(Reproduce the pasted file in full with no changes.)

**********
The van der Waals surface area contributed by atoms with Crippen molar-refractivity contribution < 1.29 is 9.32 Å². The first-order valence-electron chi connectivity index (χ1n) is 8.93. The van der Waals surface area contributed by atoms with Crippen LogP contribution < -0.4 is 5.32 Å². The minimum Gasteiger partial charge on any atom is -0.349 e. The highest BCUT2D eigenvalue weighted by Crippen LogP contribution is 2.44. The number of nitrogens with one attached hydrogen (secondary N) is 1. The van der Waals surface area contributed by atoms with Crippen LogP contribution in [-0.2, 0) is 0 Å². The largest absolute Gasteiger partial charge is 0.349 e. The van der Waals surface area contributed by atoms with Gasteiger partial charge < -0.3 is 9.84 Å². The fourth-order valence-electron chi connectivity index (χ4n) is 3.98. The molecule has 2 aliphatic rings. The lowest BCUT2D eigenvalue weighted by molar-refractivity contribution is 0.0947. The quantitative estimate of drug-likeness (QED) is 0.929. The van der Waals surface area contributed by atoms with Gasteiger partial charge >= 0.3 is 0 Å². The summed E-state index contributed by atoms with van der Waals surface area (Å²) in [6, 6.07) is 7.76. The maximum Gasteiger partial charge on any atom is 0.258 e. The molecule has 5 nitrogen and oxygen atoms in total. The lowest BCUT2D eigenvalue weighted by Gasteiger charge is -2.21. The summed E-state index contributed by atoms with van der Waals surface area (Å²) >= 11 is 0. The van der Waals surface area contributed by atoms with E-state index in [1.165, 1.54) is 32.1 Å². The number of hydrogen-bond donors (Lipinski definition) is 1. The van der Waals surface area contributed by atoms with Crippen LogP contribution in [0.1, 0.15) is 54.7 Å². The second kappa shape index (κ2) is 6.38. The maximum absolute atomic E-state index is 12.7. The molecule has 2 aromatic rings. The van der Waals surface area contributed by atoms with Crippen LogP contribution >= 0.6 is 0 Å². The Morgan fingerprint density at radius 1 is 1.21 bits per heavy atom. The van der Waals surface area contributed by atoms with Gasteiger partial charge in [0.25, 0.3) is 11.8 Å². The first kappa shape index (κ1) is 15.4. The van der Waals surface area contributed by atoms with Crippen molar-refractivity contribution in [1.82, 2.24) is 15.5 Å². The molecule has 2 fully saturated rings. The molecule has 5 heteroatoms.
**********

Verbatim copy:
The van der Waals surface area contributed by atoms with Crippen molar-refractivity contribution < 1.29 is 9.32 Å². The first-order valence-electron chi connectivity index (χ1n) is 8.93. The van der Waals surface area contributed by atoms with Crippen LogP contribution < -0.4 is 5.32 Å². The minimum Gasteiger partial charge on any atom is -0.349 e. The highest BCUT2D eigenvalue weighted by Crippen LogP contribution is 2.44. The number of nitrogens with one attached hydrogen (secondary N) is 1. The van der Waals surface area contributed by atoms with Crippen LogP contribution in [-0.2, 0) is 0 Å². The largest absolute Gasteiger partial charge is 0.349 e. The van der Waals surface area contributed by atoms with Gasteiger partial charge < -0.3 is 9.84 Å². The fourth-order valence-electron chi connectivity index (χ4n) is 3.98. The molecule has 2 aliphatic rings. The lowest BCUT2D eigenvalue weighted by molar-refractivity contribution is 0.0947. The quantitative estimate of drug-likeness (QED) is 0.929. The van der Waals surface area contributed by atoms with Gasteiger partial charge >= 0.3 is 0 Å². The summed E-state index contributed by atoms with van der Waals surface area (Å²) in [6, 6.07) is 7.76. The maximum Gasteiger partial charge on any atom is 0.258 e. The molecule has 5 nitrogen and oxygen atoms in total. The lowest BCUT2D eigenvalue weighted by Gasteiger charge is -2.21. The summed E-state index contributed by atoms with van der Waals surface area (Å²) >= 11 is 0. The van der Waals surface area contributed by atoms with E-state index in [1.165, 1.54) is 32.1 Å². The number of hydrogen-bond donors (Lipinski definition) is 1. The van der Waals surface area contributed by atoms with Crippen LogP contribution in [0.1, 0.15) is 54.7 Å². The second kappa shape index (κ2) is 6.38. The maximum absolute atomic E-state index is 12.7. The molecule has 2 aromatic rings. The van der Waals surface area contributed by atoms with Crippen LogP contribution >= 0.6 is 0 Å². The Morgan fingerprint density at radius 1 is 1.21 bits per heavy atom. The van der Waals surface area contributed by atoms with Gasteiger partial charge in [0.25, 0.3) is 11.8 Å². The first kappa shape index (κ1) is 15.4. The van der Waals surface area contributed by atoms with Crippen molar-refractivity contribution in [1.82, 2.24) is 15.5 Å². The molecule has 2 fully saturated rings. The molecule has 5 heteroatoms.